An additional consideration beyond the current recommendations from AHRQ, FDA, IQWiG, and NICE concerns differences in the incidence/prevalence of indication. Due to different population mixes and environmental factors, the incidence/prevalence of an indication can be heterogeneous across geographies (40, 41). This situation can actually be beneficial to the researcher though if it allows them to use RWD from another jurisdiction with a higher incidence/prevalence to increase the sample size/power of the study. However, it is essential to understand why differences in incidence/prevalence exist between the geographies. Factors associated with the increased incidence/prevalence in one geography can lead to a decrease in the representativeness of the RWE findings in other geographies. If the transferred RWD are being used as a control for locally sourced data, such factors can also hamper internal validity when they are unobserved/unmeasured or otherwise uncontrollable (e.g., through a positivity violation) in the analysis. As seen with the varenicline post-marketing safety study using Scandinavian data, the prevalence of major congenital malformations observed in the Scandinavian cohorts was similar to the background level in the US (28), thus providing some evidence of transferability.

Patient demographics

Patient demographics, such as age, sex, race/ethnicity, socioeconomic status, and genetic profile, are all common risk factors for disease and can thus impact the incidence/severity of the indication as well as health outcomes. These characteristics can vary widely across geographies; for example, even within one country, like the US, patient demographics differ substantially by state (42, 43). While it is unrealistic that RWD transferability hinges on an exact match in patient demographics between geographies, it is important to consider those patient characteristics that are highly correlated with the outcomes that are being measured in the RWE study. If differences exist, the researcher should explore how these discrepancies impact the representativeness of the findings (e.g., through subgroup analysis based on these demographics). This recommendation is especially salient for indications that differentially affect certain demographic groups, such as sickle cell anemia (44), breast cancer (45), and HIV/AIDS (46).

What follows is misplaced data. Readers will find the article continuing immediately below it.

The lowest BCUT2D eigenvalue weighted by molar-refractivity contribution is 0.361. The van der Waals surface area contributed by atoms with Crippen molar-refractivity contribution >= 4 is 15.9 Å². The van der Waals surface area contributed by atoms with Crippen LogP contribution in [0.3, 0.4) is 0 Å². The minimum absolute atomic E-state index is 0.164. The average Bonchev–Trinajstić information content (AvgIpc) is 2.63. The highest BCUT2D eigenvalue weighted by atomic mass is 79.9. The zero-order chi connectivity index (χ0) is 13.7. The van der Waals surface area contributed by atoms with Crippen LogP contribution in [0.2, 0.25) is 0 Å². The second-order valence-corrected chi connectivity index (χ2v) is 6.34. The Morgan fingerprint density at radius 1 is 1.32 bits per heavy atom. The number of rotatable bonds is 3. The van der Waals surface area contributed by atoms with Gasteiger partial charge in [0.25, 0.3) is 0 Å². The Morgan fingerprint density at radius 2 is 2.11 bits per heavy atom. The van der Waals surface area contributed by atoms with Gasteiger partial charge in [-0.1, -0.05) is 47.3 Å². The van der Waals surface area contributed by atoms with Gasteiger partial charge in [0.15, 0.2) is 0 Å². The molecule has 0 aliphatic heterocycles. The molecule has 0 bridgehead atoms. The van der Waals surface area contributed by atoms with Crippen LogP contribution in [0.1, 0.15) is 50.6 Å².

The generation of high-quality RWE for regulatory/HTA decision-making relies on the availability of comprehensive guidance and tools that enable researchers to identify fit-for-purpose RWD. Use of RWD from outside the jurisdiction of interest is one way that researchers can meet data fitness standards, possibly reduce methodological concerns, and increase efficiency by conducting studies to support multi-jurisdictional decision-making. When considering data from other locations, a fitness assessment should therefore always include transferability considerations that seek to create an optimal balance between representativeness and availability of key data elements/sample size sufficiency in order to identify relevant RWD.

Stakeholders are aware of the need to use imported RWD and have issued high-level guidance on considerations for international RWD transferability (12, 13, 2426). This paper has attempted to further refine these transferability recommendations, but additional work is needed to define minimal criteria necessary for RWD transferability and to develop processes that researchers can follow to ensure they are meeting decision-makers' expectations. Alternatively, if regulators and HTA agencies are hesitant to define minimal criteria, emphasis should be placed on the need for transparency and clear dialogue when utilizing imported RWD sources. In the interim, demonstration projects are a useful way to explore when imported RWD are transferable and when they are not. For example, replicating RWE studies in various geographies that have measurable differences in treatment patterns, healthcare systems, the prevalence/incidence of indications, and/or patient demographics can isolate the effect of these factors on the final results.